Sermon for the Third Sunday in Lent, March 24, 2019 (Luke 13:1-9) – “Christ the Vinedresser”

“The Vine Dresser and the Fig Tree (Le vigneron et le figuier)” (1886-1894), by James Tissot (1836-1902). The Brooklyn Museum.

This sermon was originally preached at Living Savior Lutheran Church, Fairfax Station, Virginia, for the Circuit 9B Pastors’ Winkel on March 21, 2019, in preparation for its delivery on March 24, 2019.


Grace, mercy, and peace to you from God our Father, and our Lord and Savior, Jesus Christ.

Terrible things seem to be a frequent fixture in the news of late, don’t they?  It seems like some new horrible thing happens somewhere around the globe every day.  Just this past week we had the Ethiopian Airlines crash of a Boeing 737 Max-8 that killed 157, rockets shot into Israel from Gaza and retaliation by the Israelis, terrible and historic flooding throughout the states of Nebraska, Iowa, and Missouri that has displaced thousands and killed three, and the terrible attack on the mosques in Christchurch, New Zealand, that left 50 people dead.  Three weeks ago, Fulani herdsmen attacked the village of Karamar in Kajuru, Nigeria, setting a church and several houses on fire and killing 32 people. In early February, 40 Indian troops were killed in a suicide bombing in Kashmir, increasing tensions between India and Pakistan.  In January, Abu Sayyaf terrorists bombed the Cathedral of Our Lady of Mount Carmel at Jolo in the Philippines, killing 20 and wounding 102.  And so far this year, 301 people have been shot in the city of Chicago alone. The list goes on, and I know that I am not including everything that has happened.  Certainly I am not including smaller tragedies, like accidental deaths and injuries, illnesses, and tragedies that are the result of crimes.  I’m not sure I could. Living in a world of 7.7 billion people, there are countless tragic things that happen every day that lead us to ask the questions “why did x happen?” and “how did x happen?”  More often the question is “why would God allow this to happen?”  And sometimes, we ask, “was what happened deserved?”

But calamity is nothing new, and this is where we get to our reading this morning from the Gospel of Luke.  Jesus has just finished teaching the crowd about how they should live in light of the coming kingdom of God, when some of the people present tell him about an atrocity committed by Pontius Pilate against a group of Galileans who had come to Jerusalem to make sacrifices.  Pilate had apparently killed them on their altars, and their blood mingled with that of their sacrifices. It seems these folks in the crowd believed that the Galileans must have done something really bad in order to get Pilate to do this to them— or rather for God to let it happen to them—, and wanted to hear from Jesus as to what it was and how they could avoid something similar.  Maybe they wanted to hear Jesus rail about how unjust Pilate was. After all, some people expected Jesus to be a political Messiah who would kick out the Romans. Perhaps the questions “why?” and “how?” underlay their bringing this incident to Jesus’ attention. But whatever the reason, it seems that they expected some sort of answer from Jesus, but not the one he gave them.

“The Tower of Siloam (Le tour de Siloë)” (1886-1896), by James Tissot (1836-1902). The Brooklyn Museum.

For Jesus, the specific reason for what happened to the Galileans doesn’t matter.  What happened to them was bad. So was what happened to the people crushed by the tower of Siloam.  But in both cases, no one deserved what had happened to them.  No one’s specific sin caused these terrible things.  Instead, Jesus challenges his hearers to look at themselves instead of asking “why” something happened or seeking to assign blame for the cause of a tragedy.  Jesus challenges them to repent, or else they will “likewise perish.” The response to tragedy should be repentance, not on the part of the victims, but on the part of everyone.  That’s what Jesus had been preaching.  Like John before him, Jesus had been “proclaiming the gospel of God, and saying, ‘The time is fulfilled, and the kingdom of God is at hand; repent and believe in the gospel’” (Mark 1:14-15, ESV).  Such calamities, says Jesus, are signs of the times, and they indicate that God’s judgment will be meted out against all people.  Therefore repent before it is too late and you perish forever, not dying bodily as the result of a homicide or being crushed by a falling building, but for all eternity, with no hope of restoration.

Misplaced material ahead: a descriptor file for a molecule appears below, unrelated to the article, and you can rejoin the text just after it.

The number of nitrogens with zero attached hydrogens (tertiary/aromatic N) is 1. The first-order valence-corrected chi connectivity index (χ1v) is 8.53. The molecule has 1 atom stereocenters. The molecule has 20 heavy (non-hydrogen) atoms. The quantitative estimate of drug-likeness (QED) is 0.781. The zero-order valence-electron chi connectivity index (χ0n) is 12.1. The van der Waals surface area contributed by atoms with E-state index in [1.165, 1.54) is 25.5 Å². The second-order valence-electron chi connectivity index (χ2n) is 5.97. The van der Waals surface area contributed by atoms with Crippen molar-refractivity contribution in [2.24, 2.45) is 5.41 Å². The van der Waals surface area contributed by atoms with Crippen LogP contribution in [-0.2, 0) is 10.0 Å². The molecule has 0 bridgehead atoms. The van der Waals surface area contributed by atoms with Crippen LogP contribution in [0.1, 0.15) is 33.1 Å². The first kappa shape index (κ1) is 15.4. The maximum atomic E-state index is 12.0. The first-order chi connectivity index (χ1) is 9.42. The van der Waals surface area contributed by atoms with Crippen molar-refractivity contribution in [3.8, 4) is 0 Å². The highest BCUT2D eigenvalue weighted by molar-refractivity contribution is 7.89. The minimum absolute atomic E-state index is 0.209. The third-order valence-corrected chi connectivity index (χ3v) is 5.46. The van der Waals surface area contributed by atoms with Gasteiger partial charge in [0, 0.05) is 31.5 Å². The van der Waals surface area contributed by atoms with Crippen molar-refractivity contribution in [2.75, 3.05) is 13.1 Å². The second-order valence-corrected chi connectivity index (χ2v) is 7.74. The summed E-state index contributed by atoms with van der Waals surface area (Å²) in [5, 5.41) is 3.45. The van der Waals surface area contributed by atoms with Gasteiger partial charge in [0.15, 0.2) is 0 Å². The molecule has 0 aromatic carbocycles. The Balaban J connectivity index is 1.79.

That’s an odd thought for us to have nowadays, that we all should “repent lest we perish” because we really like to assign blame when things go wrong.  When something bad happens, we immediately begin by pointing fingers to determine who it was who “sinned” to bring the catastrophe about. For example, when a mass-shooting happens, we all collectively blame the gunman, but we also blame the people who allowed him to get his hands on his weapons, or we blame the people we think ideologically influenced him, or even the people who made the weapons he used.  Or we blame law enforcement and even the government for not preventing him from carrying out his aims. And sometimes we even blame the people who were harmed or killed for not doing enough to protect themselves. “If they had or hadn’t done x, y, and z, then this never would have happened!”  Or when a natural disaster occurs, we may try to blame it on climate change and the people who we think, through their actions or legislation, are exacerbating it. Or we may blame our response on fearmongering (“Climate change isn’t real!”).  We expect all those people to repent of their actions (or inaction) in light of a catastrophe, but our response is rarely to think of our own need for repentance in our lives.  We look at the large sins committed by and against others, but we ignore the little sins we commit every day, perhaps sometimes thinking like the Pharisee in the parable, “thank God I’m not a sinner like those people!”  We ignore the unkind attitudes we have toward our neighbors. We ignore the words we say that hurt others. We ignore the unclean thoughts we have about others. We overlook our lack of charity. We overlook our own ingratitude.  We overlook our sins in things done and things left undone.